Data protection directive protects citizens from law enforcement data misuse
Spain and Greece have been dragged to the Court of Justice by the European Commission for failure to transpose a law enforcement data protection directive into local law.
The directive in question is designed to protect citizens ‘fundamental rights’ to data protection whenever law enforcement authorities need to process citizen’s data during the course of a law enforcement operation. The EU rules state that the personal data of victims, witnesses and suspects of crimes must be correctly protected.
The EU has request the Court of Justice of the EU to impose a fine of €5,287 per day between the days after the deadline expired (6 May 2018) and the date on which they reach compliance with law. The Court could also impose a daily penalty payment of €22,169 from the day of the first judgment until full compliance is reached.
The Commission has called for a similar ruling against Spain with financial sanctions being called for in the form of a lump sum of €21,321 per day starting from the former deadline and ending upon compliance.
Data Protection Directive
The directive sets out the rules for the protection of personal data that is being used by law enforcement agencies. The goal of the directive is to foster a high level of protection surrounding personal data that is processed by law enforcement.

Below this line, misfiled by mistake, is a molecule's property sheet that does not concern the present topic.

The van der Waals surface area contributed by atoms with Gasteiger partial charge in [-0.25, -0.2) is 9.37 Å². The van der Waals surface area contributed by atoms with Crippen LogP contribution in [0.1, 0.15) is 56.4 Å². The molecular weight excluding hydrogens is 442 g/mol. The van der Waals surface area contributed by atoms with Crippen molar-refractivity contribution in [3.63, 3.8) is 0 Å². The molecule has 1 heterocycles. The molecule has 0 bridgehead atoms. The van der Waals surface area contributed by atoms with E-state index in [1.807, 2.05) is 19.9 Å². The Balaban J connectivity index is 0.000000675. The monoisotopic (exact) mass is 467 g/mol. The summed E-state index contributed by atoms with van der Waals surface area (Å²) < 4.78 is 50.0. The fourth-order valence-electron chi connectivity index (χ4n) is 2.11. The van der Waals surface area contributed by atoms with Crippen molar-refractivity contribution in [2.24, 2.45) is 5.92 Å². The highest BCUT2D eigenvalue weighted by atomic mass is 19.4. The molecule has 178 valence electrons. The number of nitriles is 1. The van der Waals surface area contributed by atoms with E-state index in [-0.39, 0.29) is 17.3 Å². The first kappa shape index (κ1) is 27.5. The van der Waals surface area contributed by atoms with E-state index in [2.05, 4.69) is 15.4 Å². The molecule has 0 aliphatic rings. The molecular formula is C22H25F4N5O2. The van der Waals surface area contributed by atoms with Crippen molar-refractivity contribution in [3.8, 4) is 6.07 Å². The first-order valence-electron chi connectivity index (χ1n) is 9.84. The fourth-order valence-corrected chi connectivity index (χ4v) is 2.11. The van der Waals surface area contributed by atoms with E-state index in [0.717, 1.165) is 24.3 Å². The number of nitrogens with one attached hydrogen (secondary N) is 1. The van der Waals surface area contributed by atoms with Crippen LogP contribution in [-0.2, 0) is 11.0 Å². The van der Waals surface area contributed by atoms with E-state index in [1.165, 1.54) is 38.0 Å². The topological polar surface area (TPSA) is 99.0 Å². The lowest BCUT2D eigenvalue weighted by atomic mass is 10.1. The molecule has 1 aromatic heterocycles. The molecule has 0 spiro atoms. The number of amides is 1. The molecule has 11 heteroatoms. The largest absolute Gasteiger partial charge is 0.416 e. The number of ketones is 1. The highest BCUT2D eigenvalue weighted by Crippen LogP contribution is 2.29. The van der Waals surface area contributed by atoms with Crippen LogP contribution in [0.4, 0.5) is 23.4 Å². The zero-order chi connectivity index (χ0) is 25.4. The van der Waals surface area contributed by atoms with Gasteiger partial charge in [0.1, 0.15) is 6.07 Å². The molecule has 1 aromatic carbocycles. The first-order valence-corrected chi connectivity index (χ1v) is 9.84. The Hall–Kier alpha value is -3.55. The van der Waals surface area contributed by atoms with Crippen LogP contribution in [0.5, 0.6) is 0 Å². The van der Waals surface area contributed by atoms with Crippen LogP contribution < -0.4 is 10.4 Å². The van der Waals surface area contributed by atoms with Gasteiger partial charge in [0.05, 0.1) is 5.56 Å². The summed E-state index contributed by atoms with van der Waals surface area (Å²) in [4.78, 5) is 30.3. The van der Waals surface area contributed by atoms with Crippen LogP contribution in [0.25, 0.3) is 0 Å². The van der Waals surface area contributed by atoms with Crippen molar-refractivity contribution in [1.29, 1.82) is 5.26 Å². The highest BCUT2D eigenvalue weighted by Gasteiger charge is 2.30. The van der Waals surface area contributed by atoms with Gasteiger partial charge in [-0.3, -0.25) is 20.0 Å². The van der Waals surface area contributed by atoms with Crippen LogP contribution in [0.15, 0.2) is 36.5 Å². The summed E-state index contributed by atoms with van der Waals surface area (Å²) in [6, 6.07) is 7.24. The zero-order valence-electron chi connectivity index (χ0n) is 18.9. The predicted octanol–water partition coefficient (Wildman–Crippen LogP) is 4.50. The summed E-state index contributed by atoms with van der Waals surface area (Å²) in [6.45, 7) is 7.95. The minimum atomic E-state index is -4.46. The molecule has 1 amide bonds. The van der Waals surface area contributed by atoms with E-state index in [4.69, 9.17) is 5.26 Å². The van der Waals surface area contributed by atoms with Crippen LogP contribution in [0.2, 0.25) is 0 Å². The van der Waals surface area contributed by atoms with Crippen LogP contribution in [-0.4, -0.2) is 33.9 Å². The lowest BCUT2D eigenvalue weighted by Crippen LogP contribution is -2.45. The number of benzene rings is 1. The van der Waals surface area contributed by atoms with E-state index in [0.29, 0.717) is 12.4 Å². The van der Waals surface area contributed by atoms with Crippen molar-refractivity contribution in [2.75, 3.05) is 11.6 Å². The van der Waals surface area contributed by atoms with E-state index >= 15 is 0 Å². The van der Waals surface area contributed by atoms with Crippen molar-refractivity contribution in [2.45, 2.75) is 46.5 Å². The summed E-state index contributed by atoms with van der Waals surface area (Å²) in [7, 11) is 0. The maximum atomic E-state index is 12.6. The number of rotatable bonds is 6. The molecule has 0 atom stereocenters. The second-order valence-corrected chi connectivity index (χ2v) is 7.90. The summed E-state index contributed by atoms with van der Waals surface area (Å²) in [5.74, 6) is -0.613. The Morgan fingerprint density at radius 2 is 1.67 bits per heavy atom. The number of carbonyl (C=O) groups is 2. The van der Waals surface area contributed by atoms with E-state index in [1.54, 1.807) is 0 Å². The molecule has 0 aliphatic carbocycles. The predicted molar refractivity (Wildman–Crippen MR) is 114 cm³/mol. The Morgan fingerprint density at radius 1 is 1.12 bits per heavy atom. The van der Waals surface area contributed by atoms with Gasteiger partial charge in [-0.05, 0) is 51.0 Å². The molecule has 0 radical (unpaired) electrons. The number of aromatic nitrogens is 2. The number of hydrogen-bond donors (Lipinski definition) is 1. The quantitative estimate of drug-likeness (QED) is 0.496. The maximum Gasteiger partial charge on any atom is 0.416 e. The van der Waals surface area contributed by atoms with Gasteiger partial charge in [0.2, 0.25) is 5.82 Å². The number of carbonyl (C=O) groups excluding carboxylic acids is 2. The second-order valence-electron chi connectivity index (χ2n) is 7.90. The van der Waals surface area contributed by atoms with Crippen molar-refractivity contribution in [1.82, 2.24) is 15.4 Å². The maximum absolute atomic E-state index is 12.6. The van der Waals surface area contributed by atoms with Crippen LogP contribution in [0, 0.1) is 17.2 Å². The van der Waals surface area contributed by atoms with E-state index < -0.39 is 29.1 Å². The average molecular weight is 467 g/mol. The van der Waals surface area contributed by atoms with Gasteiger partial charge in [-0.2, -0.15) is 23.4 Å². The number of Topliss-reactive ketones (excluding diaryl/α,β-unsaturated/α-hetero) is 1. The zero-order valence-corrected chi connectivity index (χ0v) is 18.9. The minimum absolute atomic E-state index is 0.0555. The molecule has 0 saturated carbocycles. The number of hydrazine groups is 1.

Also included in the directive is the format and standard in which data can be shared between EU members for the purpose of stopping crime and terrorist acts.
The Commission has stated that: “The lack of transposition by Spain and Greece creates a different level of protection of peoples’ rights and freedoms and hampers data exchanges between Greece and Spain on one side and other Member States who transposed the Directive on the other side. “
When the Court of Justice of the EU will examine the cases of Spain and Greece it will take into account three key factors when deciding level of financial sanctions it can impose. The court will take into account the seriousness of the infringement, the length of time the directive was not enforced and what they call the special “n” factor which takes into account each country GDP and number of seats the member state holds in the European Parliament.